Directions(1-9): Read the following passage carefully and answer the question given below it. Certain words have been printed in bold to help you locate them while answering some of the questions.
The education sector in India is in ferment, hit by a storm long waiting to happen. The butterfly that flapped its wings was the much-reiterated statement in a much publicised report that hardly a fourth of graduating engineers, and an even smaller percentage of other graduates, w as of employable quality for IT -BPO jobs. This triggered a cyclone when similar views were echoed by other sectors which led to widespread debate. Increased industry academic interaction, ” finishing schools”, and other efforts were initiated as immediate measures to bridge skill deficits. These, however, did not work as some felt that these are but band-aid solutions; instead, radical systemic reform is necessary.


Yet, there will be serious challenges to overdue reforms in the educat ion system. In India-as in many countries-education is treated as a holy cow sadly, the administrative system that oversees it has also been deceived. Today, unfortunately, there is no protest against selling drinking water or paying to be cured of illness, or for having to buy food when one is poor and starving; nor is there an out cry that in all these cases there are commercial companies operating on a profit-making basis. Why then, is there an instinctively adverse reaction to the formal entry of ‘for-profit’ institutes in the realm of education ? Is potable water, health or food, less basic a need, less important a right, than higher education ?
While there are strong arguments for free or subsidized higher education, we are not writing on a blank page. Some individuals and businessmen had entered this sector long back and found devious ways of making money, though the law stipulates that educational institutes must be ‘not-for profit’ trusts or societies. Yet, there is opposition to the entry of for-profit” corporate, which would be more transparent and accountable. As a result, desperately needed investment in promoting the wider reach of quality education has been stagnated at a time when financial figures indicate that the allocation of funds for the purpose is but a fourth of the need.
Well-run corporate organisations, within an appropriate regulatory framework, would be far better than the so – called trusts which – barring some noteworthy except ions-are a blot on education. However, it is not necessarily a question of choosing one over the other : different organisational forms can coexist, as they do in the health sector. A regulatory framework which creates competition, in tandem with a rating system, would automatically ensure the quality and relevance of education. As in sectors like telecom, and packaged goods, organisations will quickly expand into the hinterland to tap the large unmet demand. Easy Loan/scholarship arrangements would ensure affordability and access.
The only real structural reform in higher education was the creation of the institutes for technology and management. They were also given autonomy and freedom beyond that of the universities. However, in the last few years, determined efforts have been underway to curb their autonomy. These institutes, however, need freedom to decide on recruitment, salaries and admissions, so as to compete globally.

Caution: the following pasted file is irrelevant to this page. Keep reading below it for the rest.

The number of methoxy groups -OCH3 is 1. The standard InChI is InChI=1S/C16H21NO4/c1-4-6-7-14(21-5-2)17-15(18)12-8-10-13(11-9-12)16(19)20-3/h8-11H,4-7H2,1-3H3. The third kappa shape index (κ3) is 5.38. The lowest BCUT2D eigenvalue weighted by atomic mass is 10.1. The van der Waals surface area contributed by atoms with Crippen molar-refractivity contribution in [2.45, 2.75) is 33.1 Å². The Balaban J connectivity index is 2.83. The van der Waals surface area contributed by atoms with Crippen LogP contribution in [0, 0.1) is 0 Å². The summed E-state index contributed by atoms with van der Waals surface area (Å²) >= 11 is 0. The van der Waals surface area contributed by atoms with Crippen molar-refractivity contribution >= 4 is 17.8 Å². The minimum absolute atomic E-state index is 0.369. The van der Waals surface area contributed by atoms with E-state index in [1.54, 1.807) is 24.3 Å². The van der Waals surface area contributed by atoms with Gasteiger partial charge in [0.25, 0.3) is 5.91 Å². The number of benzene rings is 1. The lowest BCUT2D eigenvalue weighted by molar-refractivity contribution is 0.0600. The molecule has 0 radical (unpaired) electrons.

However, such institutes will be few. Therefore, we need a regulatory framework that will enable and encourage States and the Center, genuine philanthropists and also corporate to set up quality educational institutions. The regulatory system needs only to ensure transparency, accountability, competition and widely-available independent assessments or ratings. It is time for radical thinking, bold experimentation and new structures; it is time for the government to bite the bullet.


Why, according to the author, did the initiatives such as increased industry-academia and finishing schools did not help to bridge the skill deficit ?
(A) These steps were only superficial remedies and the problem could be answered only by reforming the entire education system.
(B) These initiatives operated on a profit-making basis rather than aiming at any serious systemic reforms.
(C) The allocation of funds of such initiatives was only one-fourth of the need.

Answer: Option A

Which of the following suggestions have been made by the author to improve the state of education in India ?

(A)         Allowing the corporate organisations to enter the education sector.
(B)        Easy availability of loans and scholarships for making education more affordable.
(C)        A rat ing system for all the organisations to ensure quality
Answer: Option D

Read the following passage and answer the question


Courage is not only the basis of virtue; it is its expression. faith, hope, charity and all the rest don’t become virtues until it takes courage to exercise them. There are roughly two types of courage. the first an emotional state which urges a man to risk injury or death, is physical courage. The second, more reasoning attitude which enables him to take coolly his career, happiness, his whole future or his judgement of what he thinks either right or worthwhile, is moral courage.
I have known many men, who had marked physical courage, but lacked moral courage. Some of them were in high places, but they failed to be great in themselves because they lacked moral courage. On the other hand I have seen men who undoubtedly possessed moral courage but were very cautious about taking physical risks. But I have never met a man with moral courage who couldn’t, when it was really necessary, face a situation boldly.

A man of courage is

Answer: Option D
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